There will be musings about the way a pet’s life span so often marks eras in our human lives. I may mention how my dog came to me shortly after my last heartbreak, more than fifteen years ago; how the arc of her life paralleled my own ascent into middle age. I might remember how I took her on first dates with me to gauge a companion’s suitability (spoiler alert: not one of them passed the test) before settling into a single woman’s existence, for the most part content with the companionship of dogs — my own and the many foster dogs who have passed through my door. You’ll hear how my dog helped rehabilitate those ragamuffins and sent them on their way to their new homes, each one an exercise in saying goodbye, and how every time one left, she gave me the side-eye and harrumphed back to her bed. We were fine, she and I, with our little family, and for the longest time she slept, like the good dog she was, on the foot of my bed, snoring a little, sometimes waking with a start, until she got too feeble and instead slept every single night stretched across the bedroom doorway, so as to monitor all comings and goings. The tenderness in that posture might make you a bit nostalgic for your own guardians — human and animal — so just be prepared.

If you happened to be my student during the era of this dog, you might remember how she came to school and ran down the halls, then settled with that same guardian posture in my office doorway, making eye contact with anyone who walked by. You might recall how you flung yourself down on the floor with her, and how she erased all worry about finals and grades and what to do after graduation. You petted her and talked through your problems; she was your adviser in a way I could not be. But an anonymous complaint put an end to her canine office hours, and then the pandemic made us all flee our offices — calendars frozen on March 2020, snacks growing stale in drawers.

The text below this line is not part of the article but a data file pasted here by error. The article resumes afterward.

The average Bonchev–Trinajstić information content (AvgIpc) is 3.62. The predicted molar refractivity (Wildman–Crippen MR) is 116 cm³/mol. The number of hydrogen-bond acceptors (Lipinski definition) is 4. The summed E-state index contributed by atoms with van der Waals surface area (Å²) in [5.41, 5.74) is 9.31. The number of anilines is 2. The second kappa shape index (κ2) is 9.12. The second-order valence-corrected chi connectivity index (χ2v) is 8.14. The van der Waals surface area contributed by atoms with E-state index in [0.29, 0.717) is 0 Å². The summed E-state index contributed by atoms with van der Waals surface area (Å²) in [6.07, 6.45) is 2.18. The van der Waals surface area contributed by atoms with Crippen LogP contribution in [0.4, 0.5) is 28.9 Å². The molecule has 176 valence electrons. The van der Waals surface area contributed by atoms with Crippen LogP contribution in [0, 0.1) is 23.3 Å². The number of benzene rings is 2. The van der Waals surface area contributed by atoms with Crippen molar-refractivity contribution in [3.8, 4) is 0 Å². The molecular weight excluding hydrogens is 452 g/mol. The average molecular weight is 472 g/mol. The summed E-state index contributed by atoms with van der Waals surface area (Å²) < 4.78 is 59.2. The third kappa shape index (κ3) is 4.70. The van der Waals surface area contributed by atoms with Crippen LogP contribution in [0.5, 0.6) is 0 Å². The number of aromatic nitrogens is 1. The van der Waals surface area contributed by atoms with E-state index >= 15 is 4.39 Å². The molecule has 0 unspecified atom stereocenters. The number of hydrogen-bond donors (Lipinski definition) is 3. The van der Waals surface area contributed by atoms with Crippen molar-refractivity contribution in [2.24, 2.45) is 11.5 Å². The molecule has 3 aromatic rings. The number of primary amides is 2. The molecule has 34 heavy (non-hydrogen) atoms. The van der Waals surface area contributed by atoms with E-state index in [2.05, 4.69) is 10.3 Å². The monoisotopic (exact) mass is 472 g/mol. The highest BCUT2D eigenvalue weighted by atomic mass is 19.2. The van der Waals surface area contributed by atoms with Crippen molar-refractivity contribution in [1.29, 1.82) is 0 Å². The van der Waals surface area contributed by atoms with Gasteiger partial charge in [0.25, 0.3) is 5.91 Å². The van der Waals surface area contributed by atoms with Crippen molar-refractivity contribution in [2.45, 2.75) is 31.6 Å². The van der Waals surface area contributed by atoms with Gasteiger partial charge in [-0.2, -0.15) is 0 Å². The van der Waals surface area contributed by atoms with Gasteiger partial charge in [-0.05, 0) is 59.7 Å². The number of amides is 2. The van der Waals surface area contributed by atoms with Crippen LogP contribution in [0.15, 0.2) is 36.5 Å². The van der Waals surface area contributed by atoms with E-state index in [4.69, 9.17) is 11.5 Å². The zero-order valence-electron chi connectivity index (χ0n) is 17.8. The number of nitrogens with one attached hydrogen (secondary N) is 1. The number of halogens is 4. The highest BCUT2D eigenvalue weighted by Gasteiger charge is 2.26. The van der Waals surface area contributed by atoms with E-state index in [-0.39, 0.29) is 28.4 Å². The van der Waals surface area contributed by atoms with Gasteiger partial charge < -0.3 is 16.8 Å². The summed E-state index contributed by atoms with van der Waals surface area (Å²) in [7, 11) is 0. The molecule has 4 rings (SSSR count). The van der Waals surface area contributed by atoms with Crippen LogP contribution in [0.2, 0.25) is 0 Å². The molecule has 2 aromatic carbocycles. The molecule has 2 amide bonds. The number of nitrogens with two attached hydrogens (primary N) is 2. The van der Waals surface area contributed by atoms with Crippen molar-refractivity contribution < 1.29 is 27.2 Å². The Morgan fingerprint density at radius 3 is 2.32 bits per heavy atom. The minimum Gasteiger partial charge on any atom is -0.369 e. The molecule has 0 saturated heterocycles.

You might be reminded, as you read this, of pets from your childhood who got you through some tough times and then disappeared, so be on alert. You might remember kittens, hamsters, gerbils, mice, hedgehogs, goldfish, turtles, stick bugs, lizards, or even just a pill bug you put in a jar. You might flash on the time you brought the class rabbit home from kindergarten, entrusted with her care, and how she languished and then keeled over. It wasn’t your fault, but I know the guilt follows you to this day. I’m so sorry to remind you of it.

I probably won’t get into all the details of my dog’s decline — the spinal issues, the muscle atrophy, the weight loss that made her feel like half the dog she once was — but I might tell you about the way caring for her triggered my still-recent trauma from caring for my mom in her last days: the anxious, breathless effort it takes to keep another being alive, the hypervigilance, the pretense of competence. I’ll probably tell you about the canceled plans, my anxiety about leaving the house, and more nervous eating at midnight. I’ll reminisce about walking with both my mom and my dog on so many long spring evenings through the rose garden, past the beautiful houses with families inside doing family things: practicing the trumpet, clearing the table, watching television; or the houses of young couples still eating by candlelight. To have a mother die, a dog pass away means you are no longer the person you once were, and you are not yet the person you will become. You are untethered.

I think that’s about it. That’s everything you need to know. I’ll skip the part about deathbeds and how they are not so different from childbirth beds: the labor, the moving from one stage to another. You don’t need to hear about a mother’s last breath, a dog’s last sigh. Those sounds float through these words anyway — a breeze that cools you on a warm day, a tinkle of wind chimes. Listen: we’ve got each other now, you and I, and, in the space between these lines, a whisper that says, Take care, take care.